Obama can’t use his BlackBerry http://www.nytimes.com/2008/11/16/us/politics/16blackberry.html… Read more
No enterprise is going to put anything important in a public cloud for a very long time. If you run the IT infrastructure for any significant-scale enterprise your current reality tends to be a bit sobering if not downright depressing.
Your data centers are a mix of many different server flavors, operating systems, application platforms, and even virtualization technologies that no cloud provider can currently support without major expense and disruption.
To consider an internal cloud, CIOs are going to have to get over a few hurdles.First, they need to know what they have in their data centers and … Read more
Gartner analyst Tom Bittman is predicting "that the future of corporate IT is in private clouds, essentially flexible computing networks modeled after public providers such as Google and Amazon, yet built and managed internally for each business's users."
While it's true that most enterprises can't replicate the economies of scale that Google and Microsoft have, most companies do have spare computing capacity that can be used as part of an internal cloud.
I've written in the past that the Cloud needs some akin to Linux package management in order for it to be more manageable and allow for easier deployment.
The guys at El Reg asked me to write up a piece for their Developer site. Here's a snippet:
For the cloud to become more like an operating system and less like an amorphous mass, and by definition more useful to business, some basic functions need to become part of the fabric.
By that, I mean seamless (and near invisible) integration with the underlying infrastructure components (operating system, virtual machine, … Read more
Could Microsoft's proprietary licensing end up hurting it in the cloud?
That's the question asked on the Cloud Avenue blog, and the answer seems to be a clear "yes." Whatever the benefit to Microsoft in a desktop and server world, proprietary licensing stands to hobble its attempts to be widely relevant in the cloud or, at least, in Amazon.com's EC2 cloud.
Why? Because Microsoft's proprietary licensing ensures it can't be a viable player in Amazon's newly announced Paid AMI (Amazon Machine Image) Support marketplace. The program allows users to "share … Read more
If the license wars aren't over, they've certainly muted.
The adoption of the new version of the General Public License, used by Linux and many other open-source projects, was a long, loud, and contentious process. But after all the sturm und drang, it's not clear to me what real impact GPL 3 will have.
Depending on whom you ask, clauses concerning ideological sticking points such as digital rights management were either narrowed in scope or defanged almost completely. And it seems entirely possible that Linux, perhaps the best-known open-source project licensed under the GPL, may never move … Read more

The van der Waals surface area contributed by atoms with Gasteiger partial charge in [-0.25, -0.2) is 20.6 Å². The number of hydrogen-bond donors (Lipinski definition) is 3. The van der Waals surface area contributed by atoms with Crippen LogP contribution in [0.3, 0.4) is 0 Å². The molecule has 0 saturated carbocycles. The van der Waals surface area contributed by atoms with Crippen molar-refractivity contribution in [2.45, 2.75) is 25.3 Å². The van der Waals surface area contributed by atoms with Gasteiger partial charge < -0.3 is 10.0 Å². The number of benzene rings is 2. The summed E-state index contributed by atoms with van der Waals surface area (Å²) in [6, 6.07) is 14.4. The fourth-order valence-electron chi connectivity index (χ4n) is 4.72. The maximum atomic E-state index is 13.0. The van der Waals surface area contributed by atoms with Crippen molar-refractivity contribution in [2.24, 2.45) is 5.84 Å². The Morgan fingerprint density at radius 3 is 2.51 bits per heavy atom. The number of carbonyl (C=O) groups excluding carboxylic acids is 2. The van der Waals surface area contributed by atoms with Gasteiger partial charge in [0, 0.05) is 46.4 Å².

Today's Atmos Cloud storage announcement from EMC is more interesting then it appears on the surface. It seems that EMC has taken the Amazon AWS playbook and implemented a similar approach to distributed storage.
Besides proving my earlier statements suggesting that internal Clouds will become reality, it also shows that the AWS model of using APIs is the right way to go.
So, just what is the new Atmos software?
EMC Atmos combines massive storage capacity and scalability with policy-based information management software to automatically distribute information to anywhere, at anytime. Other features include:
* Powerful object metadata and policy-based … Read more
SAN FRANCISCO--The cloud was omnipresent at the Web 2.0 Summit as industry executives discussed the migration from the client to millions of virtualized servers as the information pipe.
"There is a lot of hype. We think about the cloud as the next evolution in computing," said Cisco Chief Technology Officer Padmasree Warrior. "It's a way of abstracting the services and applications from the physical resources and using a more on-demand layer."
Warrior believes that cloud computing will evolve from private and stand-alone clouds to hybrid clouds, which allow movement of applications and services between … Read more
The on-stage chats at the Web 2.0 Summit on Thursday featured heavy-hitters from the realm of online applications.
Day 2's lineup at the San Francisco event included Facebook CEO Mark Zuckerberg, AT&T's Ralph de la Vega, and a four-executive panel of VMware's Paul Maritz, Salesforce.com's Marc Benioff, Adobe Systems' Kevin Lynch, and Google's Dave Girouard. Below are videos of their on-stage talks, courtesy of TechWeb.
Want to know what's up with an old friend or a new acquaintance? For many people, the place to keep up with their social circle … Read more
A lot of people are asking if Microsoft will prevail in the cloud. While the jury is still out, it's becoming clear that Microsoft's strategy makes more sense than even it has explained.
In a recent post, InformationWeek's John Foley provided several points showing that Microsoft should be able to win, thanks to a massive user base and nearly unlimited resources. Most agree that Microsoft's cloud efforts are not so much a strategy issue as much as an execution problem.
I am starting to agree that "Software plus services" is the right approach--at least for Microsoft. One of the most overlooked Microsoft assets is Visual Studio, and if Microsoft adds a "cloud deploy" capability into the development environment, all of a sudden, things will start to get interesting. … Read more